- Jul 2016
Crimes against women Can the licence to kill be revoked? “Honour killings”
"In 2015, 1096 women in Pakistan died in 'honour killings'" – That is bad. What is bad, though, about pointing our finger at places where institutionalized misogyny may arguably be worse than in our community is that it helps discount the institutionalized misogyny in our own social order by comparison. And it's that self-satisfying comparison that helps make us be content with consuming outrage over conditions elsewhere instead of being outraged by conditions here that we can work to change straight away.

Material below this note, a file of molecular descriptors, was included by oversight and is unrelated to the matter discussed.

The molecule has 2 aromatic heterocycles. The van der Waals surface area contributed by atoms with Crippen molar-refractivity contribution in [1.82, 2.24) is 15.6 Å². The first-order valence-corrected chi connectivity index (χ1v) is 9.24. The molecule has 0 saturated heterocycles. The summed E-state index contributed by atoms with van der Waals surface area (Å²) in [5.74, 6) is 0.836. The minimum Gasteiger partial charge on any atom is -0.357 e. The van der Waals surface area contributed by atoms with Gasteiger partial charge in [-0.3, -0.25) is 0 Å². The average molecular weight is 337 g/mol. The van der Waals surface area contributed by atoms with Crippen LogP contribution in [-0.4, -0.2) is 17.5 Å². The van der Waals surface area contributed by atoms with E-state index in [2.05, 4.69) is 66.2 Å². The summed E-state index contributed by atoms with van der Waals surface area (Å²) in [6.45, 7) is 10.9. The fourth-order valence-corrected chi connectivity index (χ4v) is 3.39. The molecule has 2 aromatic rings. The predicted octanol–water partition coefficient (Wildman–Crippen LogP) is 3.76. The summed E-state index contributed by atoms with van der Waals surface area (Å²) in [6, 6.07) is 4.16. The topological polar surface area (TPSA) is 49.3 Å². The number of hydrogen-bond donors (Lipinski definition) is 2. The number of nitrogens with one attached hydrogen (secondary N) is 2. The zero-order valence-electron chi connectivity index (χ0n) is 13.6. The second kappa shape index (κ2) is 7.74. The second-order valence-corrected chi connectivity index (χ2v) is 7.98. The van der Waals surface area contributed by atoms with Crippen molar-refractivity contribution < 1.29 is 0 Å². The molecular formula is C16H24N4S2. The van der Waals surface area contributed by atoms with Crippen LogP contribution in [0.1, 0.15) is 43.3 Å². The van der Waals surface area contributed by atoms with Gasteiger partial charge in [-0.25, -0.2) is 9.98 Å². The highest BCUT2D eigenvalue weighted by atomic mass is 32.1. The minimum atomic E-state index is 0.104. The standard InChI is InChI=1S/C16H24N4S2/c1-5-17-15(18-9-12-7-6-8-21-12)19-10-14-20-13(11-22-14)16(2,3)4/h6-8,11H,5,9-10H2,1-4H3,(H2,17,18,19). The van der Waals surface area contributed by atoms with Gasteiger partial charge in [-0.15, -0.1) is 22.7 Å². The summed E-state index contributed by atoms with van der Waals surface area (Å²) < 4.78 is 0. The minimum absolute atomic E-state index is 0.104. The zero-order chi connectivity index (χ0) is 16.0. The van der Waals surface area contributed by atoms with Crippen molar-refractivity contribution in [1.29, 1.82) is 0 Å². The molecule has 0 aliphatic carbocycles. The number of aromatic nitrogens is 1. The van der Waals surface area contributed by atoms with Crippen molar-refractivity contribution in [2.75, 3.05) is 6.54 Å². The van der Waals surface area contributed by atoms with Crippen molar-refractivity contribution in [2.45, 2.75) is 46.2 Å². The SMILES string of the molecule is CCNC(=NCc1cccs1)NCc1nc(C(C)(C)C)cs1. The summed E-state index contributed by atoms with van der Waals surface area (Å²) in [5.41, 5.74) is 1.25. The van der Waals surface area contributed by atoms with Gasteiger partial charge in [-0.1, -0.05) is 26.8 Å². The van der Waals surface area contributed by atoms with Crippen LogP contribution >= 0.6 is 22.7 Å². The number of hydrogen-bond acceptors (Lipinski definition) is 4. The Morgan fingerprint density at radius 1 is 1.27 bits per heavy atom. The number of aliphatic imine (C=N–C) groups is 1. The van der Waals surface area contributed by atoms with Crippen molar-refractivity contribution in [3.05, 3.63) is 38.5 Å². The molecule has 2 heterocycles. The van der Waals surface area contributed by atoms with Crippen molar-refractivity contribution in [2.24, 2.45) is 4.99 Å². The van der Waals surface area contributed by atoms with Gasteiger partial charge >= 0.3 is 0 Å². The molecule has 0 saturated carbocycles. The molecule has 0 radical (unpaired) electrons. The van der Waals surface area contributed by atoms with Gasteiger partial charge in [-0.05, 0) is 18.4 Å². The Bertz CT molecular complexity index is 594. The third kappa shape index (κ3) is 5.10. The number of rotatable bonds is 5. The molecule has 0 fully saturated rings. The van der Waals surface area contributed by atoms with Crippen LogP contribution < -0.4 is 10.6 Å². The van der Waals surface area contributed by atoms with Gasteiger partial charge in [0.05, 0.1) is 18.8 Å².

On top of that, using special vocabulary like "honour killings" makes us understand the place and people we assign it to as irreconcilably different from us. This comes as rape and murder of women committed by men in our own community are motived by a similar sense of ownership of women -- a.k.a. honour. It is our resulting sense of self and other that makes our weekly drone bombings of people in Pakistan register less with us. In other words, we are less outraged by the regular killing of mothers, daughters, fathers, sons, sisters and brothers in Pakistan by our drones and are less prone to become active against that than we care about a slain lion. Because turning people in Pakistan into foreigners by assigning special vocabulary like "honour killing" makes us unable to mourn their death the same way we mourn the death of an animal or the death of people in places we understand as familiar.